Reading Roundup: January 2009

I'm taking a class on 'multicultural American literature' and one on trauma in literature & film, so that will explain why most of these books and movies are on the list this month and next.

Ramona by Helen Hunt Jackson

This book hasn't aged well, but it's interesting as a social phenomenon and as an excellent example of nineteenth-century social fiction. It was also a fascinating book to read while travelling in Southern California, in order to compare what things were like two centuries ago with how they appear now.

All Quiet on the Western Front by Erich Maria Remarque

I read this book a number of years ago and remembered little about it. It is not an easy read, but an excellent study of the trauma of war and the betrayal of a generation of young people by their leaders.

Death Comes for the Archbishop by Willa Cather

I was surprised by how much I liked this book (I've had mixed experiences with Cather). The writing is beautiful and the characters are fascinating. I didn't want to put it down and I was sad to see it end.

What I Saw and How I Lied by Judy Blundell

This wasn't a book for school; Edgy reviewed it on his blog and I thought it sounded interesting. It did have a slow start, and I struggled with the fact that I didn't really like any of the characters. But the character development was stellar and the writing strong. It read like a classic noir novel combined with a more general coming-of-age story, and I thought the combination was great.

y no se lo trago la tierra/And the Earth Did Not Swallow Him by Tomas Rivera

The edition of the book I ended up with had one of the worst covers I have ever seen. It still turned out to be a good book, although the writing style makes it difficult to really get into the story and connect with the characters. It represents well the migrant experience, particularly the alienation felt by immigrants in a new land.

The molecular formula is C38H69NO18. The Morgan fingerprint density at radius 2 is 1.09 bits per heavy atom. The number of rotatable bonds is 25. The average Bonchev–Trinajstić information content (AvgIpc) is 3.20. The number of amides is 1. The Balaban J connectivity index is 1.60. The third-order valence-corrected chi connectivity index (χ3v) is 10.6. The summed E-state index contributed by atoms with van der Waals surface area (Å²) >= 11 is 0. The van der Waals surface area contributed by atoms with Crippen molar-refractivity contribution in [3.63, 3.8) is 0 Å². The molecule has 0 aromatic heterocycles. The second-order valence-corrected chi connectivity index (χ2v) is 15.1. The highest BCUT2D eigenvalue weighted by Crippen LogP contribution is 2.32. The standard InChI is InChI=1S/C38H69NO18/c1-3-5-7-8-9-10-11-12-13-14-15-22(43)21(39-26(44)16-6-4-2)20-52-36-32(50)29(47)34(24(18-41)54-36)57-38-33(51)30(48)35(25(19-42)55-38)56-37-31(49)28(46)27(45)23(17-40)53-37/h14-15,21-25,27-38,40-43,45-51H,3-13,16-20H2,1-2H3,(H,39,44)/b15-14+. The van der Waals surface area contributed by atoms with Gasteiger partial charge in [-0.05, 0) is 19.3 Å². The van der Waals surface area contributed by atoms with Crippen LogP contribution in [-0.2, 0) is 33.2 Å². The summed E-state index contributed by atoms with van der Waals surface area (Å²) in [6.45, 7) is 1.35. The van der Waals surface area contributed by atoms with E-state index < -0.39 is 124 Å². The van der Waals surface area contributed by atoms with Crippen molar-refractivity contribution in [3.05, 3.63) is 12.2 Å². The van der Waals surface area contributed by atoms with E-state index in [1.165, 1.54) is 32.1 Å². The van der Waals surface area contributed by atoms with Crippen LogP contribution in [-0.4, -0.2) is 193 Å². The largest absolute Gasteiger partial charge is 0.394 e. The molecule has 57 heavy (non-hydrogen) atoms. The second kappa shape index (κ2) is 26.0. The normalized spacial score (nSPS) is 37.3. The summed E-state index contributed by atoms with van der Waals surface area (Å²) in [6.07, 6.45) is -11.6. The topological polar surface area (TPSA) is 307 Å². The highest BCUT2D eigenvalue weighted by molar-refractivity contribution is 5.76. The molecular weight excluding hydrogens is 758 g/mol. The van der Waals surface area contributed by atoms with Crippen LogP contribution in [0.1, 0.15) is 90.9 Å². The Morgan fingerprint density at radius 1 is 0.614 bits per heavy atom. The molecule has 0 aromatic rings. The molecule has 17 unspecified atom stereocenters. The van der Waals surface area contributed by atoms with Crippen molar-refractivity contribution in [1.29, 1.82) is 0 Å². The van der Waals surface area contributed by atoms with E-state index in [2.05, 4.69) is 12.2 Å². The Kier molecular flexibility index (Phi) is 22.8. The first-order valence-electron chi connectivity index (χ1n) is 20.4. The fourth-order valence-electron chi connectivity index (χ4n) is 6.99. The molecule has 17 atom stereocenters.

Caramelo by Sandra Cisneros

I had a great time reading this book; it's long and took me a while to read, but I also didn't want it to finish. It's a classic family saga and coming-of-age story and the characters are all fascinating. Plus it's just a fun book and I think would be a great experience for anyone, even readers who are completely unfamiliar with Mexican or Mexican American culture.

The Man Outside by Wolfgang Borchert

This is actually a play, and one of the first written and produced in post-WWII Germany. As such is fairly bleak and not what I would call an enjoyable read. Stylistically it was fascinating and we had a good discussion of the issues it raises.


Little Women

I've seen this movie a few times already, but since I just got the DVD for Christmas we watched it again. I think it's a pretty decent version of the story (admittedly I'm not very familiar with the book), although Susan Sarandon as Marmee mostly just hangs around spouting Women's Lib platitudes. Other than her character I like the rest of the acting and I think the film is very well-done as far as technical stuff goes. Plus Christian Bale is pretty swoony as Laurie. Mmm..